On November 21st (2006), 13 staff from the Hazardous Materials Enforcement Division of the Federal Aviation Administration visited Skolnik for a day of education and training on steel drum manufacturing, testing and discussion. Skipp Skeggs, Senior Enforcement Specialist in the Central Region Office of the Department of Transportation prompted the visit. With increasing security at airports for both commercial and cargo shipments, the goal of the day was to observe the manufacturing process for steel drums, discuss the performance oriented test markings, demonstrate the hydrostatic and drop tests specified in CFR 178.600, and review in-field questions and field observations of the FAA staff. Skolnik Project Engineers Mark Sherman and Dustin Winkel demonstrated a 55 gallon 1A2/Y1.5/150 hydrostatic pressure test and an 85 gallon ‘T’ Salvage Drum drop — filled with water and secured with a Skolnik QuickLever closure ring. All testing was successful and the FAA staff found the experience to be helpful in better understanding the performance strengths of steel drums.
Drum It Up! Steel Drum Industry News, Trends, and Issues
Archive for 2006
Many of our customers use their standard wine making drums when they are sampling batches prior to making full stock. The use of stainless drums in this process can be made more efficient when choosing a smaller container for these initial batches. At about 1/3 the cost of a 55 gallon stainless steel drum, our 5, 10 and 16 gallon stainless drums replicate all the features of their larger counterparts but require less raw materials. These smaller drums also offer the 2″ Tri-Clover fitting located in the body center and are available for shipping, via UPS, within 10 days of our receipt of the order confirmation. For more information on these containers you can call us today or visit us at the Wine Symposium in Sacramento, CA — January 24–25, 2007.
Most of us have become conditioned to working our way down the ladder of multi-layered telephone answering systems. “Do you want A? Are you B? Would you like to C?” Getting matters handled can result in multiple selections and long periods on “Hold.” Now come the folks at www.gethuman.com who have created an extensive list of companies, and a procedure for cutting through the automated answering questions. Within moments of using their numbers, a caller can be talking to a live company representative. The website is free and it is run by volunteers. There are over one million active site users — all of whom demand high quality phone support from the companies that they use. To access the actual database, go to: http://www.gethuman.com/us/. For this Holiday, and thereafter, I hope this gift of “saved time” results in more hours of joy! Wishing you and your families Merry Christmas/Happy Kwanza/Happy Hanukkah!
Once a year, wine makers from every continent gather to see, talk and taste what‘s new in the world of winemaking. The United Wine and Grape Symposium attracts thousands of visitors and as a result, is known as the premier exhibition in the United States. For over 5 years, Skolnik has exhibited at the show and this coming January, we will be located in Booth #236 on the main level. In recent years, the popularity of stainless steel wine drums has increased dramatically as wine makers find these drums advantageous for their cleanliness, availability, longevity, and price. In addition, the stainless wine drums offer various closure fitting configurations that can to suit even the most unique requirement.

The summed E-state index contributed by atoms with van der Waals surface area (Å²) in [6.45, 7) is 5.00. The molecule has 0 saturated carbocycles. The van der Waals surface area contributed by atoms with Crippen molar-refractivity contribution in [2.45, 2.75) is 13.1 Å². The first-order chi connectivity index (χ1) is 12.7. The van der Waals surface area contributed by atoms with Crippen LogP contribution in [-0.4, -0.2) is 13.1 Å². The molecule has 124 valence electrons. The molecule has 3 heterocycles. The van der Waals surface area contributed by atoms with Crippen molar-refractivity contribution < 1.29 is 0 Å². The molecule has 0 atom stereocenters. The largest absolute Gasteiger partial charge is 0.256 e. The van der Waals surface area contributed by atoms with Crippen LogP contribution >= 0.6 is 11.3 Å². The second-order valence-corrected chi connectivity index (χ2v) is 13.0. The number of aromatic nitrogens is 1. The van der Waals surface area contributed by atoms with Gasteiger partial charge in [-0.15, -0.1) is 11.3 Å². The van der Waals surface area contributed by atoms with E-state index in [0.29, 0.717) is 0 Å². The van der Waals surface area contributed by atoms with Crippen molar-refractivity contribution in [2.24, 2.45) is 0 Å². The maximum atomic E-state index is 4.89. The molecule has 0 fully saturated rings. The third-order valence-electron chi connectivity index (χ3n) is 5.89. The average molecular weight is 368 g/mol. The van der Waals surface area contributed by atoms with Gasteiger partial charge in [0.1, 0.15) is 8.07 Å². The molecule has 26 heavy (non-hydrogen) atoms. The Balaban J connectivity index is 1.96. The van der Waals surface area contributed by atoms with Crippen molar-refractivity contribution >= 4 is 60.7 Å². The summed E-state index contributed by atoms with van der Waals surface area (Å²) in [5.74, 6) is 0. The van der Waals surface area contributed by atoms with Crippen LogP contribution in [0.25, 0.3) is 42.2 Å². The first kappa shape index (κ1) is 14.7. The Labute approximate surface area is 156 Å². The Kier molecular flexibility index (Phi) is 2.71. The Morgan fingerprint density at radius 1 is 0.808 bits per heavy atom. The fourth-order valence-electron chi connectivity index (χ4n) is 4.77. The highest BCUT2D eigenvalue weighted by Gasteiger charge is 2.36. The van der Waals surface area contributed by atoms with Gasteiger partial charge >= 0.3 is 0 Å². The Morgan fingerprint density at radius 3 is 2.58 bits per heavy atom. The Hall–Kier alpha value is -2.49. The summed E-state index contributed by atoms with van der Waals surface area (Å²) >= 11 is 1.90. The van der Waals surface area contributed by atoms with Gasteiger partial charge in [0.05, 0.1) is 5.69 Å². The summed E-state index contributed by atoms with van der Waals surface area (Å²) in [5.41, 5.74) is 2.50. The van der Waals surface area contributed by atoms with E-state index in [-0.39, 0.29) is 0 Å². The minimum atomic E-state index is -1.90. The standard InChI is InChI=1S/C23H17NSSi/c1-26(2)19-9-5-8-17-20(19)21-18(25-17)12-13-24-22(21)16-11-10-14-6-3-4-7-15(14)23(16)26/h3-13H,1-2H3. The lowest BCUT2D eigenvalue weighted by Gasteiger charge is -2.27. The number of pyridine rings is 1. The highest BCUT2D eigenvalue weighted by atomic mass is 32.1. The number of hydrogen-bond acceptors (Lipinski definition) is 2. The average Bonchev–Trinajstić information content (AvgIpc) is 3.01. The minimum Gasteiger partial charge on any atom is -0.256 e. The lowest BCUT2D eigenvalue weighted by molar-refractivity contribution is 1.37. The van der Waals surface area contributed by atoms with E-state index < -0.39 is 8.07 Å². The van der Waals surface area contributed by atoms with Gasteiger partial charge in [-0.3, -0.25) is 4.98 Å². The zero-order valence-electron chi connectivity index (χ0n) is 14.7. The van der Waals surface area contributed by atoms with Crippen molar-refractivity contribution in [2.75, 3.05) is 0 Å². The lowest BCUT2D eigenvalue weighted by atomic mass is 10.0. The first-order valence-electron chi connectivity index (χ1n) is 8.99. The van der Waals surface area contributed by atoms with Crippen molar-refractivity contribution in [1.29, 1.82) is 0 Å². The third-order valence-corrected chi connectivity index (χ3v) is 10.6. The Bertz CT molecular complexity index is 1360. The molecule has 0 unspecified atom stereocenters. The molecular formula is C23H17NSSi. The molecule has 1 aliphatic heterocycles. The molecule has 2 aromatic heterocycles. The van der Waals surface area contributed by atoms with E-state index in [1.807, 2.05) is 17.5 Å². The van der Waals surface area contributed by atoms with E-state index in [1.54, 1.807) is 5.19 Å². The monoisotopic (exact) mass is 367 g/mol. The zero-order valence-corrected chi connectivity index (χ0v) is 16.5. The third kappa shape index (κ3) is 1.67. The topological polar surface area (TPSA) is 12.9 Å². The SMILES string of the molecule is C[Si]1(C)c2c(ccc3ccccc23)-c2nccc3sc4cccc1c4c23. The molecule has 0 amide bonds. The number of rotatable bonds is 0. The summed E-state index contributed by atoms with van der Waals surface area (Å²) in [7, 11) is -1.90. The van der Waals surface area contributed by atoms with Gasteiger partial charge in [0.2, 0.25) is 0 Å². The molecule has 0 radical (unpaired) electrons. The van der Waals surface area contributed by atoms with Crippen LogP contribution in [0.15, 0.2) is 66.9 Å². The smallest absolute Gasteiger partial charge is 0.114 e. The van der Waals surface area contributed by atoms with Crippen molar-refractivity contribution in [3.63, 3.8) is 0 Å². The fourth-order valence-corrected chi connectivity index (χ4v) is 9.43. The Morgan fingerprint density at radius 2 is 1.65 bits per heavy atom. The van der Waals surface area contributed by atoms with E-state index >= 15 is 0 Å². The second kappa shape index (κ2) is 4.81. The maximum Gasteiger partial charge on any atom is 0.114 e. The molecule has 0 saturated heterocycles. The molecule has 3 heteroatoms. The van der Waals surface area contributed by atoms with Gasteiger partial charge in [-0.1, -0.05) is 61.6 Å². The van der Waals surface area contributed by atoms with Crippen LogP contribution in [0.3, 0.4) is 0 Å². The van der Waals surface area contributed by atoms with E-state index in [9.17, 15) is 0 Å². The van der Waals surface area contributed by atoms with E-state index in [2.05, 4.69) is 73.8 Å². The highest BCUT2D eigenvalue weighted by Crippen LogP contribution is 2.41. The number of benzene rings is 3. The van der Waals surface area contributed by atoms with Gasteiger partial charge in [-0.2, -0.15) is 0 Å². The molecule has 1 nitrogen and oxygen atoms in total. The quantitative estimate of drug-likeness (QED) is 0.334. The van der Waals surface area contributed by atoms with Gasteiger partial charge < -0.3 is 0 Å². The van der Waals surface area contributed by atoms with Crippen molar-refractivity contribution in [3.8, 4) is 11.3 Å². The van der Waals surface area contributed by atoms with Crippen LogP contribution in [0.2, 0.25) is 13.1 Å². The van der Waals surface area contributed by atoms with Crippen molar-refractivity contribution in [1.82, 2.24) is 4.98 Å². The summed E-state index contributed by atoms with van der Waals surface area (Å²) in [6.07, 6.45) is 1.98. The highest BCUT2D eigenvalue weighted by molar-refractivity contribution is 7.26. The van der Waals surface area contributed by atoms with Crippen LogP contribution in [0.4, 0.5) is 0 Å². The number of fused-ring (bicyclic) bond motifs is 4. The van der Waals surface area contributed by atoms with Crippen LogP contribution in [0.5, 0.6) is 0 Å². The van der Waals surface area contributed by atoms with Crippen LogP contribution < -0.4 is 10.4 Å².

When buying a UN specification drum, the entire design of the drum and all its components (heads, ring, gasket, bolt, nut, plugs) is defined by the test samples. With all of these elements being incorporated into a drum type that must meet a test standard, users cannot alter or exchange any of these components as it might impact the ability for the drum to perform as certified. If a filler changes the ring from a nut and bolt style to a leverlock, or even changes the gasket, this would void the UN certification. If replacement parts are needed, fillers must make sure that they get original parts, from the manufacturer, that meet the test criteria of that specific drum. Remember, once a drum is filled, DOT & UN compliance is the responsibility of the shipper.
Do you know if the contents you are shipping are classified as a dangerous good or hazardous material? Be cautious, violations for illegal or non-compliant shipments are severe. Once a shipper suspects that contents have the potential of being hazardous — regardless of the quantity — one should begin researching compliance. Issues such as new product development, changes in the formulation, changes in the packaging, and mode(s) of transport can all effect compliance. Furthermore, these regulations are amended daily. Finding someone to help with proper classification and packaging can be easier said than done. Liabilities for offering information have never been greater, and to this end, few in the haz-mat community are able to suggest the answers needed. To start, the DOT has a hotline for fielding these inquiries at 1-800-467-4922 or visit http://hazmat.dot.gov./ If you still need additional assistance, your raw material vendors should be able to offer further classification information and hazards criteria that will be essential for package and shipping mode selection.